Circling around the Poles, from Roman to Elzbieta
Roman Pucinski, our Alderman on Chicago’s Northwest Side.
Danny Rostenkowski, our U.S. Congressman, who went to the slammer for various skullduggeries, who can recall them all?
Poles? And Slovaks, Croatians, Serbs, Russians, all speaking broken English. My sainted busha, my Slovak grandmother who outlived three husbands, I am sure she poisoned numbers two and three, she was a great cook and knew all about “spices” — Hungarian (her real love and the father of her five), Slovak and German.
The Hungarian. When Mary Kosach landed in New York, just before Ellis Island existed, she told the customs people she was here to find her husband. It seems they thought that he was here somewhere to be found. He was, but not in the way they thought. A while later Mary and Alex Lipsey met for the first time.
She had been saved, I later learned, from a life in a relative’s hotel-cum-brothel in Slovakia when her mother raised the cash to get her out and off to America.
The Slovak. He is remembered best by his entreaties to Mary to give him pienadze for pivo. She would relent and off he went to the gin mill.
The German. Holzmann. Woodman, who was in fact a baker. He was also an amateur chiropractor. Whenever we went over, he was sure to have my mother lie facedown down on the couch and give her a strenuous “Drick.” As my father looked on.
Where my mother learned to give my father strenuous Dricks for his ever-ailing back.
There were times when my father could not straighten up. We had to bustle him off in a cab to the chiropractor (nicht Holzmann, Gott sei dank).
Fast forward to the early ’70s when I found myself in Turtle Bay, Manhattan, hanging with Poles not at all like Roman Pucinski and Danny Rostenkowski. These Poles were the artists/intelligentsia newly arrived from Warszawa and Krakow and Wodz, home of the famous film school that produced Roman Polanski, disgraced child molester and brilliant filmmaker (what is it with these guys — Polanski, Woody Allen), Jerzy Skolomowski and Andrzej Wajda (pronounced Vida), director of one of the greatest post-War films, “Ashes and Diamonds.” It takes place on the last day of World War II in Poland. The Nazis have finally been defeated; the Russians are about to take over.
I used to teach the film and began with my Polish history lesson. I drew three circles on the board, from left to right. I said all you need to know is that the first circle is Germany, the middle is Poland, and the third is Russia. The first marauds over the middle, from West to East; then the third marauds over the middle, from East to West. Guess which country takes it in the groin every time. End of lesson.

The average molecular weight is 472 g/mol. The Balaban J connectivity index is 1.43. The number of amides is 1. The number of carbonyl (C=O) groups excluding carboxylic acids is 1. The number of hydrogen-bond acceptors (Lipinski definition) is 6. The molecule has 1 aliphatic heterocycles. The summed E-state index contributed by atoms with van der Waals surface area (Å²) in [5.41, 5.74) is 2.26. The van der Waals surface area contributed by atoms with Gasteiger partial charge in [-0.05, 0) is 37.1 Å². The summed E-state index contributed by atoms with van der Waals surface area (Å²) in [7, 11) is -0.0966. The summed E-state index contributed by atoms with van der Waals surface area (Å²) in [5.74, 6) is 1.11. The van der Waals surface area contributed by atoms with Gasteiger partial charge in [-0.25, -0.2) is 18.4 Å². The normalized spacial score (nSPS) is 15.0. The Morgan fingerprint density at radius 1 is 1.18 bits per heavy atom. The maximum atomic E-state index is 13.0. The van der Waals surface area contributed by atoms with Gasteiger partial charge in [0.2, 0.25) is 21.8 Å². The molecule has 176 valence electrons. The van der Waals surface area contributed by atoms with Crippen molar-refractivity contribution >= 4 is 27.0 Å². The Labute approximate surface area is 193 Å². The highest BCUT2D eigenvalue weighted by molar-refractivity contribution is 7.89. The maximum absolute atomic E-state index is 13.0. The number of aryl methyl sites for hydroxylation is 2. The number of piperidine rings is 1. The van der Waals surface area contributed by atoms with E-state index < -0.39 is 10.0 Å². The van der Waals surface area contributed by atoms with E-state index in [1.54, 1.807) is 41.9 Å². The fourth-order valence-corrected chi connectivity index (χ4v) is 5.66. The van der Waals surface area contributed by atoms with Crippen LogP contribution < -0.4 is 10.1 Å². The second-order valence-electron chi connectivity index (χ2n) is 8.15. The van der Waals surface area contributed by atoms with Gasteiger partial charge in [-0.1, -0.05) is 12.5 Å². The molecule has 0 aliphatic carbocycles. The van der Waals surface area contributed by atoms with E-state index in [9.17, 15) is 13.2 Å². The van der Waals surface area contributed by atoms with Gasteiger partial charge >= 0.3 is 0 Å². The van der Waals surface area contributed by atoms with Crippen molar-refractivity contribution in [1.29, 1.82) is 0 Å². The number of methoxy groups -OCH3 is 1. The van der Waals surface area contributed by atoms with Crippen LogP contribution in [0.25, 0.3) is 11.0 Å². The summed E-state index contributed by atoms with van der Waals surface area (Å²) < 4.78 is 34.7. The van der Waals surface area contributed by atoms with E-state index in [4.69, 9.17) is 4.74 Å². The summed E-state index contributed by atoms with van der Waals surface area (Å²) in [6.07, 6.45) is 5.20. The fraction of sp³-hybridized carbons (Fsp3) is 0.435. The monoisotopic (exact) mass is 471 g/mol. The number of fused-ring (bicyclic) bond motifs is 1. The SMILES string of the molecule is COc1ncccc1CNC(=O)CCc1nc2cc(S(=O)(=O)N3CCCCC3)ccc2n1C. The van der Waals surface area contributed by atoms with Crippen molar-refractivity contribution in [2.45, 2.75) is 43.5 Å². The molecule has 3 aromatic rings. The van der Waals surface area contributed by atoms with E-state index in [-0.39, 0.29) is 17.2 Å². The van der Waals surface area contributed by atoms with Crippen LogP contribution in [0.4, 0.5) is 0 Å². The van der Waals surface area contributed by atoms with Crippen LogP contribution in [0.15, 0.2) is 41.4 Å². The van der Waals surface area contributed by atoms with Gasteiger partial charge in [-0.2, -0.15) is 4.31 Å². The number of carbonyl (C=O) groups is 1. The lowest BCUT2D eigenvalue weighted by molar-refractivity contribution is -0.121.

One of the Turtle Bay painters said to me that he didn’t understand why, in Poland, they had heard of America’s Polish jokes making fun of his countrymen. He could not fathom it. What could they possibly be about? I could not explain.
Another time we were all sitting, drinking. (My hostess, Elzbieta, a great beauty, used to say that a Polish wedding party was never over until all the bottles were empty. Every Polish party was its own wedding.)
Once there was a very stern man at table who finally left. After a minute, there was an eruption of laughter. “Polish KGB,” all shouted.
Beata, another beauty (is there another Polish kind?), gave me a note, helping me in my fledgling Polski. It read: Ja jestem — I am.
Elzbieta took me to Jimmie’s Corner, a narrow dive on 44th between 6th and 7th in Manhattan. Why? It was owned by Jimmie, a Black former boxer and his beauteous Polish wife Eva. Boxing photos covered the walls, one with Jimmie and Harold Carter, a former middleweight champ and an elegant Black man. My father, a great fight fan named Harold Carter, was an elegant white man.
At a wedding, not Polish, of twin sisters named Carter, their mother told me that all Carters Black and white were related going back to a huge plantation in Virginia owned by one Rock Carter. As the legendary Casey Stengel used to say, long before Google, You can look it up.
Word had it that Jimmie’s hole-in-the-wall survived in this high rent district because the landlord loved the place. A rarity all around. Jimmie died recently, as did his beauteous wife Eva before him. I don’t know if the Corner, which was nowhere near a corner, will survive.
From Roman and Danny to Jimmie and Eva and Andrzej and Elzbieta and Beata — Wczorai Dziszai Jutro,